Lead with Courage
Leaders must regularly reach inside and draw courage to accomplish difficult goals. Leadership is a daily practice to become your best self and help others along the way.
So explains Shelly Francis in her new book, The Courage Way: Leading and Living with Integrity . Shelly has plenty of experience in her methods having served as the marketing and communications director at the Center for Courage & Renewal since 2012. The Center has over 5,000 participants in their programs each year.
I recently asked Shelly to share her views on courage and leadership.
“People attain worth and dignity by the multitude of decisions they make from day to day. These decisions take courage.” -Rollo May
5 Types of Courage
You talk about different types of courage. Why is courage at work so vitally important?
The five types of courage I describe include physical, moral, social, creative, and collective courage. The first four were named by psychologist Rollo May in his 1974 book, The Courage to Create. Even without more detail, I bet you can begin to imagine a workplace situation calling for each type of courage.
So many hours of our days are spent in the workplace—and we want those hours to matter, and we want to find meaning and purpose in our work. That trend manifests itself in each of the types of courage described in the book.
It takes physical courage to set healthy boundaries and practices for sustaining your energy rather than succumbing to burnout and overwork. In doing so, though, you risk being seen as weak or uncommitted.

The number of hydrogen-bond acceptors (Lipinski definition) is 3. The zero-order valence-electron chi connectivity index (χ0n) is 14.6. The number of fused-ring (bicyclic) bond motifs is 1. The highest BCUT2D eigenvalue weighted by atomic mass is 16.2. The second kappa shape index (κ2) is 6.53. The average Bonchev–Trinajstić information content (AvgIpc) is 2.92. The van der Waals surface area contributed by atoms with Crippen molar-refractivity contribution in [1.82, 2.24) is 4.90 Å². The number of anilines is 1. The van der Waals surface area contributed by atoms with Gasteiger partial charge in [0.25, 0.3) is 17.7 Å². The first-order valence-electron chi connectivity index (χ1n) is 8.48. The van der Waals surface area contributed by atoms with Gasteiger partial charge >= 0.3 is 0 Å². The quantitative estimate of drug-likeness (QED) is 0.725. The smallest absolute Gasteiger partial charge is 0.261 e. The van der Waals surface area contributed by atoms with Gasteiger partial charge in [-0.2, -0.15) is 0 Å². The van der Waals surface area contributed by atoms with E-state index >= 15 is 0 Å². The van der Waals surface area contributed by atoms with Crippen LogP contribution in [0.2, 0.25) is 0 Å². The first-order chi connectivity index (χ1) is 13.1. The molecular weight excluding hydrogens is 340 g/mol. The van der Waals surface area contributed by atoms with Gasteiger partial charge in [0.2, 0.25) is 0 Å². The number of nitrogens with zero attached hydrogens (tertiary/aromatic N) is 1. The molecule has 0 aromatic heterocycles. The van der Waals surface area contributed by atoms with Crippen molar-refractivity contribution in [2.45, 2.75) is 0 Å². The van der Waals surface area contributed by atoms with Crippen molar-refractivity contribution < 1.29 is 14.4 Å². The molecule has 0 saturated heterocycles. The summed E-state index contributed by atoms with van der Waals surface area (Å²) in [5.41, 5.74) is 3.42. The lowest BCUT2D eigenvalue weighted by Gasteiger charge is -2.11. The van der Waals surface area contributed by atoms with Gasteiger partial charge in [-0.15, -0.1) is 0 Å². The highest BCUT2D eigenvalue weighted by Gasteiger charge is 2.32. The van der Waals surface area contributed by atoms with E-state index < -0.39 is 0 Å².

It takes moral courage to speak truth to power, like we’re seeing with people sharing their stories of sexual abuse and harassment in the workplace, or reporting unfair business practices. But again, you risk losing your job, your privacy, retaliation, and so on.
It takes social courage to show up with your whole self, to risk sharing your best ideas, to risk being wrong, to be vulnerable and honest about acknowledging your limitations, or to risk asking for help (like you did in a recent blog, Skip).
It takes courage to be innovative in the commonly used sense of “creative,” the courage to risk and fail and try again. But what about the courage to create a culture where people can truly flourish? Yet again, to go against the status quo and try new ways of “being and doing” at work can be risky.
Collective courage is what we need most—people working together with integrity, commitment, and a capacity to cross lines of difference. Without such courage, we risk complex, volatile issues getting even worse. We risk missing a chance to make things better.
“Our lives begin to end the day we become silent about things that matter.” -Martin Luther King, Jr.